Scientists find 16 ‘Covid genes’ that raise your risk of falling critically ill | Dailytrust

Scientists find 16 ‘Covid genes’ that raise your risk of falling critically ill

Scientists have uncovered more than a dozen genetic quirks that may explain why some people are more vulnerable to severe COVID-19 than others.

Up to 16 changes to DNA were found in patients critically ill with the virus, many of which are involved in blood clotting and inflammation.

One genetic variant was found to be slower at signaling to the immune system that cells are under attack from the virus.  

Having just one of the genes could be the difference between getting a cough and being admitted to intensive care, according to the biggest study of its kind.

As part of the government-funded research, experts at the University of Edinburgh studied the genes of more than 57,000 people across the UK, including 9,000 COVID patients.

This is not the first time studies have found different genes could predispose certain people to becoming severely ill with COVID.

But the scientists hope the latest finding will help identify new drugs and treatments in the future. Their earlier work has already helped lead to the discovery that arthritis drug; baricitinib could treat certain patients at risk of severe disease.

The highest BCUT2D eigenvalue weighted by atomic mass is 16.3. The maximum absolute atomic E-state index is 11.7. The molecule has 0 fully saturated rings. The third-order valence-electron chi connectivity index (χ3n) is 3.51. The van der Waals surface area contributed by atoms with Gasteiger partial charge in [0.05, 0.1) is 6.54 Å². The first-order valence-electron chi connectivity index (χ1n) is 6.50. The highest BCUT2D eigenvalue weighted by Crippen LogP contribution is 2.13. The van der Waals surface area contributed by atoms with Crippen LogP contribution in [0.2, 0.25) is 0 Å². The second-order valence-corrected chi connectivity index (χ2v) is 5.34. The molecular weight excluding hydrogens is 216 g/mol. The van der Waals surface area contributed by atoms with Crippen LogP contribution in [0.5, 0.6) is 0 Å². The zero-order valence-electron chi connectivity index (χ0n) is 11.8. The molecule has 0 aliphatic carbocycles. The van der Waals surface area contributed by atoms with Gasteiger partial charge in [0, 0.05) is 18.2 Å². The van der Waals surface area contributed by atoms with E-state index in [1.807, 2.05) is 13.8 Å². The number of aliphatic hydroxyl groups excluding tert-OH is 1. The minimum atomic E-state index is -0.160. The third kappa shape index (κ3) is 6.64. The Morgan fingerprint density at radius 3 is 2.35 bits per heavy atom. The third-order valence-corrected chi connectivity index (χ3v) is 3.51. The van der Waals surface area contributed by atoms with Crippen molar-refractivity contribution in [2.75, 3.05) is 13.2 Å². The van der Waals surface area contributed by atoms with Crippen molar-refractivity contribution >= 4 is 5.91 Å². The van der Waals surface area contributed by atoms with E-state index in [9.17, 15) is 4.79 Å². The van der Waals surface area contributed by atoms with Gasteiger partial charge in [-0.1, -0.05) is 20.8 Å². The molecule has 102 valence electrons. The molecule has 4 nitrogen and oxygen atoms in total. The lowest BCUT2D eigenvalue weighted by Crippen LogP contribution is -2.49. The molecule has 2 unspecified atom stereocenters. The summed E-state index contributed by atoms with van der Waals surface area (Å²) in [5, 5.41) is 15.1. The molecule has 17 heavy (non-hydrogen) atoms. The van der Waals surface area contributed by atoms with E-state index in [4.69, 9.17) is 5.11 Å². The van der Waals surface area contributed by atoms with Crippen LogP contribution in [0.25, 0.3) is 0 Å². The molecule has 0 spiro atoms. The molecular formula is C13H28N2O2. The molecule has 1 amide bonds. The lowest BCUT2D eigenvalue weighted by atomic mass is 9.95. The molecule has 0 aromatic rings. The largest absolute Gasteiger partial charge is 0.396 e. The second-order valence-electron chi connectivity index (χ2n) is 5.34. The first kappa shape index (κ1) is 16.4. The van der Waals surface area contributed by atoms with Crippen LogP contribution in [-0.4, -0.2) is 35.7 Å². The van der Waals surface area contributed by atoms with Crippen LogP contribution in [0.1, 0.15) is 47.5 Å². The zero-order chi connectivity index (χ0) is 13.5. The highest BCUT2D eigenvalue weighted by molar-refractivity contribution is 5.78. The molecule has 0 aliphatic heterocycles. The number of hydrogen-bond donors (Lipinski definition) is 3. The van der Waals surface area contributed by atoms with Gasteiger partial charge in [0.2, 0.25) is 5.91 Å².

The study, partly funded by the Department of Health, did not break down the risk of becoming severely ill per gene, or which Britons might be more at risk than others based on their heritage. 

However, they said some genes were linked to a doubling of the risk of severe illness from COVID.

In the study, published in the Journal of Nature, scientists sequenced the whole genomes of nearly 7,500 Britons who needed intensive care treatment for COVID.

They then compared these genomes to around 1,600 people who had mild COVID and around 48,000 who never had the virus.

The scientists found key differences in 16 genes in the intensive care patients.

It is one day hoped that genetic testing could reveal a person’s risk from a variety of conditions and diseases such as COVID. 

Edinburgh’s Professor Kenneth Baillie, an expert in Critical Care Medicine and the study’s chief investigator, said the discovery of the new COVID risk genes opened the doorway to potentially new treatments.   

“These results explain why some people develop life-threatening COVID, while others get no symptoms at all,” he said. Mail Online

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